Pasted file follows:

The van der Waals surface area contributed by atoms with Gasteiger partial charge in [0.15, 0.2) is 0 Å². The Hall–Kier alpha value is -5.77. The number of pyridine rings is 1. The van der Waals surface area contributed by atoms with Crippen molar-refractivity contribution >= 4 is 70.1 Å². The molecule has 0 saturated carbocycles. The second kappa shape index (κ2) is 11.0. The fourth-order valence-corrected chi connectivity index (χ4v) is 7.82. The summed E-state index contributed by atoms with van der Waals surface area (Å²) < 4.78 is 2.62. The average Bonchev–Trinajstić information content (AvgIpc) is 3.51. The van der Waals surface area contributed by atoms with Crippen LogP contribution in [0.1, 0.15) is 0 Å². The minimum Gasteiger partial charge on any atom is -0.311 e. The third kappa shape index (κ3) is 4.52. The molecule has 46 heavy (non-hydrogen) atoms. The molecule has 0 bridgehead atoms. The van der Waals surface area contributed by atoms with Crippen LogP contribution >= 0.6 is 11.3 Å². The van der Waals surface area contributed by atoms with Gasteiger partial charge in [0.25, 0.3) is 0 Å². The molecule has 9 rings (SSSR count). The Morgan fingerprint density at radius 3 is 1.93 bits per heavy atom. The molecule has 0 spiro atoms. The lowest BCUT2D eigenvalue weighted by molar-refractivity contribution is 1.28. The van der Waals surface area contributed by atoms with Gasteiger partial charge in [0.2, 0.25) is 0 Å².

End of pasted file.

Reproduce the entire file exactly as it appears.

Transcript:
The van der Waals surface area contributed by atoms with Gasteiger partial charge in [0.15, 0.2) is 0 Å². The Hall–Kier alpha value is -5.77. The number of pyridine rings is 1. The van der Waals surface area contributed by atoms with Crippen molar-refractivity contribution >= 4 is 70.1 Å². The molecule has 0 saturated carbocycles. The second kappa shape index (κ2) is 11.0. The fourth-order valence-corrected chi connectivity index (χ4v) is 7.82. The summed E-state index contributed by atoms with van der Waals surface area (Å²) < 4.78 is 2.62. The average Bonchev–Trinajstić information content (AvgIpc) is 3.51. The van der Waals surface area contributed by atoms with Crippen LogP contribution in [0.1, 0.15) is 0 Å². The minimum Gasteiger partial charge on any atom is -0.311 e. The third kappa shape index (κ3) is 4.52. The molecule has 46 heavy (non-hydrogen) atoms. The molecule has 0 bridgehead atoms. The van der Waals surface area contributed by atoms with Crippen LogP contribution >= 0.6 is 11.3 Å². The van der Waals surface area contributed by atoms with Gasteiger partial charge in [0.25, 0.3) is 0 Å². The molecule has 9 rings (SSSR count). The Morgan fingerprint density at radius 3 is 1.93 bits per heavy atom. The molecule has 0 spiro atoms. The lowest BCUT2D eigenvalue weighted by molar-refractivity contribution is 1.28. The van der Waals surface area contributed by atoms with Gasteiger partial charge in [0.2, 0.25) is 0 Å².